A demonstration project found that by routing mixed bales and MRF residue to a central sorting location, more than 17,000 tons of additional plastics could be captured in the Pacific Northwest each year.
After being founded in 2015, A1 Polymer Recycling began running its processing line full tilt in the second quarter of 2017. That was right around the time China started signaling its plans for an import ban on scrap plastic and shaking the foundations of recycling markets.
The graph below shows the downstream trends for four major plastic resins collected for recycling in the U.S. and Canada going back to 2009 (the graph stops at 2017 because that is the most recent year for which figures are available).
From 2009 to 2016, the total amount of post-consumer plastic exported to overseas markets from the U.S. and Canada stayed relatively stable, but that number dropped considerably in 2017. That fact is hardly surprising: China stated in 2017 that it was planning to implement its import ban on many grades of recovered material at the outset of 2018, and the announcement itself caused major market shifts.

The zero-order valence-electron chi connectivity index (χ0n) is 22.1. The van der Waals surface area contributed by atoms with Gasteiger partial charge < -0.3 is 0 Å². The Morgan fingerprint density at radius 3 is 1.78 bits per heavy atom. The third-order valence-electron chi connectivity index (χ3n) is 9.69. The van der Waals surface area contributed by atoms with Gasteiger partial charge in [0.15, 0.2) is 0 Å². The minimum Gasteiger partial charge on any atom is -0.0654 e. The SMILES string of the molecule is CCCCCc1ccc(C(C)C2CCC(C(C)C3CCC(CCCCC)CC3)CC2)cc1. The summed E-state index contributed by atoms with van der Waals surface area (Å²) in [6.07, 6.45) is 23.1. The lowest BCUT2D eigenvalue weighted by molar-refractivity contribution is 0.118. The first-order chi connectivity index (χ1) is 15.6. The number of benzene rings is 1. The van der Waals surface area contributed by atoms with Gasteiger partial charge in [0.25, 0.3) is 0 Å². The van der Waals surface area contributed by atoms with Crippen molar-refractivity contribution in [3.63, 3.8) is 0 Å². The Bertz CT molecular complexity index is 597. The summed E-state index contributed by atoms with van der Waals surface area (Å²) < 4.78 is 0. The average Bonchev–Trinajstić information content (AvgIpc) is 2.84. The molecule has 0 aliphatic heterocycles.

On the domestic processing front, the total amount climbed steadily before plateauing between 2016 and 2017. With more material needing a home as many Asian markets enact restrictions, opportunity exists for continued domestic processing growth. The keys will be infrastructure improvements to deliver cleaner loads to reclaimers and greater end market demand for the recycled resins.
Data Sort is produced each quarter by More Recycling. For additional information, go to morerecycling.com.
This story originally appeared in the Summer 2019 issue of Plastics Recycling Update. Subscribe today for access to all print content.